Presentation on theme: "Weathering, Soil, and Mass Movements"— Presentation transcript:
1 Weathering, Soil, and Mass Movements Chapter 3Weathering, Soil, and Mass Movements
2 3.1 Weathering Mechanical Weathering Mechanical weathering occurs when physical forces break rock into smaller and smaller pieces without changing the rock’s mineral composition. In nature three physical process are especially important causes of weathering: frost wedging, unloading, and biological activity.
3 Increase in Surface Area by Mechanical Weathering
4 3.1 Weathering Mechanical Weathering 1. Frost wedging The mechanical breakup of rock caused by the expansion of freezing water in cracks and crevicesSections of rock that are wedged loose may tumble into large piles called talus, which typically form at the base of steep, rocky cliffs.
6 3.1 Weathering Mechanical Weathering 2. Unloading Reduced pressure on igneous rock causes it to expand and allows slabs of outer rock to break off in layers in a process called exfoliation.3. Biological activityThe activity of organisms, including plants, burrowing animals, and humans, can also cause mechanical weathering.
9 3.1 Weathering Chemical Weathering Chemical weathering is the transformation of rock into one or more new compounds. Chemical Weathering of Granite• Weathering of potassium feldspar produces clay minerals, soluble salt (potassium bicarbonate), and silica in solution.• Quartz remains substantially unaltered.
10 3.1 Weathering Chemical Weathering Weathering of Silicate Minerals • Produces insoluble iron oxides and clay minerals Spheroidal Weathering• Causes the corners and edges of rock to be more rounded
11 3.1 Weathering Rate of Weathering Two other factors affecting the rate of weathering are rock characteristics and climate.1. Rock characteristicsMineral composition and solubilityPhysical features such as joints
12 3.1 Weathering Rate of Weathering 2. Climate • Temperature and moisture are the most crucial factors.• Chemical weathering is most effective in areas with high temperatures and abundant moisture.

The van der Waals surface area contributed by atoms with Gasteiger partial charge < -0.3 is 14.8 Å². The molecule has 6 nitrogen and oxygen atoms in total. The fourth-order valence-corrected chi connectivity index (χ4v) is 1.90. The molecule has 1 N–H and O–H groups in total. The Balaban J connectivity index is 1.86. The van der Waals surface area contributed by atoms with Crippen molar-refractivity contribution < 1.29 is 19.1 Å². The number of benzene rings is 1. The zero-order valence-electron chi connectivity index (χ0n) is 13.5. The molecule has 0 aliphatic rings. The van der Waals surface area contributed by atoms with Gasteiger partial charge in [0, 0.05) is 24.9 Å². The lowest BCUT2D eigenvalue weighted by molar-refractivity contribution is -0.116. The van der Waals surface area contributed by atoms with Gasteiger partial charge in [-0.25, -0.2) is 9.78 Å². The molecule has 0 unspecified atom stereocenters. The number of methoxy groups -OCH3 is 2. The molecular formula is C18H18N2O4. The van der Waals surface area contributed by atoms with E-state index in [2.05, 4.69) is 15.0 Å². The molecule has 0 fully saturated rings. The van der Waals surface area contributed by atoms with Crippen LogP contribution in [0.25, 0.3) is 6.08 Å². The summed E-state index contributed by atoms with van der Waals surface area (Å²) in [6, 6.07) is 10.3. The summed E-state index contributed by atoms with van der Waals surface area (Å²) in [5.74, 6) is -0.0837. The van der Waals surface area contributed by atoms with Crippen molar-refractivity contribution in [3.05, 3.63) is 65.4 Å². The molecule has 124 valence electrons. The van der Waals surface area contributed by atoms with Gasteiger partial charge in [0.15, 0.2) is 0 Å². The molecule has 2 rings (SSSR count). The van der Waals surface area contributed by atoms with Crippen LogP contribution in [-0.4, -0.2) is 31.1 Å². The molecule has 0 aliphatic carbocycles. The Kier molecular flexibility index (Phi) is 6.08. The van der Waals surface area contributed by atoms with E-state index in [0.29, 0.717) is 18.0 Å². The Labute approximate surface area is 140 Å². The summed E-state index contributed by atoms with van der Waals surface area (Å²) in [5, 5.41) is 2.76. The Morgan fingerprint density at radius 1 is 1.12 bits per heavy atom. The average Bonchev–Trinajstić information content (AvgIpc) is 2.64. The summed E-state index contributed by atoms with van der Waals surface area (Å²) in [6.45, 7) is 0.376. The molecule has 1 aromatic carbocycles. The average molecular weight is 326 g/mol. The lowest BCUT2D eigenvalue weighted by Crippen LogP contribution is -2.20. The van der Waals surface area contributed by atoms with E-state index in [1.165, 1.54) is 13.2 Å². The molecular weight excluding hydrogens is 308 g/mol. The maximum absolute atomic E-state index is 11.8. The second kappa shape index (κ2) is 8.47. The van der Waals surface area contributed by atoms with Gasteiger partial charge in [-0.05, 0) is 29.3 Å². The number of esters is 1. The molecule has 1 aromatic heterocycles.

18 3.2 Soil Characteristics of Soil Soil Texture • Texture refers to the proportions of different particle sizes.- Sand (large size)- Silt- Clay (small size)• Loam (a mixture of all three sizes) is best suited for plant life.
20 3.2 Soil Characteristics of Soil Soil Structure • Soil particles clump together to give a soil its structure.
21 Soil Formation3.2 Soil The most important factors in soil formation are parent material, time, climate, organisms, and slope.1. Parent material• Residual soil—parent material is the bedrock• Transported soil—parent material has been carried from elsewhere and deposited
23 3.2 Soil Soil Formation 2. Time 3. Climate • Important in all geologic processes• The longer a soil has been forming, the thicker it becomes.3. Climate• Greatest effect on soil formation
24 3.2 Soil Soil Formation 4. Organisms 5. Slope • Organisms influence the soil's physical and chemical properties.• Furnish organic matter to soil5. Slope• Angle- Steep slopes often have poorly developed soils.- Optimum slope is a flat-to-undulating upland surface.
25 3.2 Soil Soil Formation 5. Slope • Orientation, or direction the slope is facing, influences soil formation.- Soil temperature- Moisture
26 The Soil Profile3.2 Soil Soil varies in composition, texture, structure, and color at different depths. Soil horizons are zones or layers of soil. A soil profile is a vertical section through all the soil horizons.• The A horizon is commonly know as topsoil.• The B horizon is subsoil and contains clay particles washed out from the A horizon.• The C horizon is between B horizon and unaltered parent material.
29 Soil Types3.2 Soil Three common types of soil are pedalfer, pedocal, and laterite.1. Pedalfer• Best developed under forest vegetation• Accumulation of iron oxides and aluminum-rich clays in the B horizon
31 3.2 Soil Soil Erosion Water erodes soil. Rates of Erosion • Human activities that remove natural vegetation, such as farming, logging, and construction, have greatly accelerated erosion. Sediment Deposition• Reservoirs fill with sediment.• Sediments are contaminated by pesticides and fertilizers.
32 3.2 Soil Soil Erosion Controlling Erosion • Planting rows of trees called windbreaksTerracing hillsidesPlowing along the contours of hillsRotating crops
33 3.3 Mass Movements Triggers of Mass Movements The transfer of rock and soil downslope due to gravity is called mass movement. Among the factors that commonly trigger mass movements are saturation of surface materials with water, oversteepening of slopes, removal of vegetation, and earthquakes.
34 3.3 Mass Movements Types of Mass Movements Geologists classify mass movements based on the kind of material that moves, how it moves, and the speed of movement. Rockfalls• A rockfall occurs when rocks or rocks fragments fall freely through the air.
35 3.3 Mass Movements Types of Mass Movements Slides Slumps • In a slide, a block of material moves suddenly along a flat, inclined surface.• Slides that include segments of bedrock are called rockslides. Slumps• A slump is the downward movement of a block of material along a curved surface.
37 3.3 Mass Movements Types of Mass Movements Flows • Flows are mass movements of material containing a large amount of water.• Mudflows move quickly and carry a mixture of soil, rock, and water that has a consistency of wet concrete.• Earthflows move relatively slowly and carry clay-rich sediment.
38 3.3 Mass Movements Types of Mass Movements Creep • Creep is the slow, downhill movement of soil and regolith.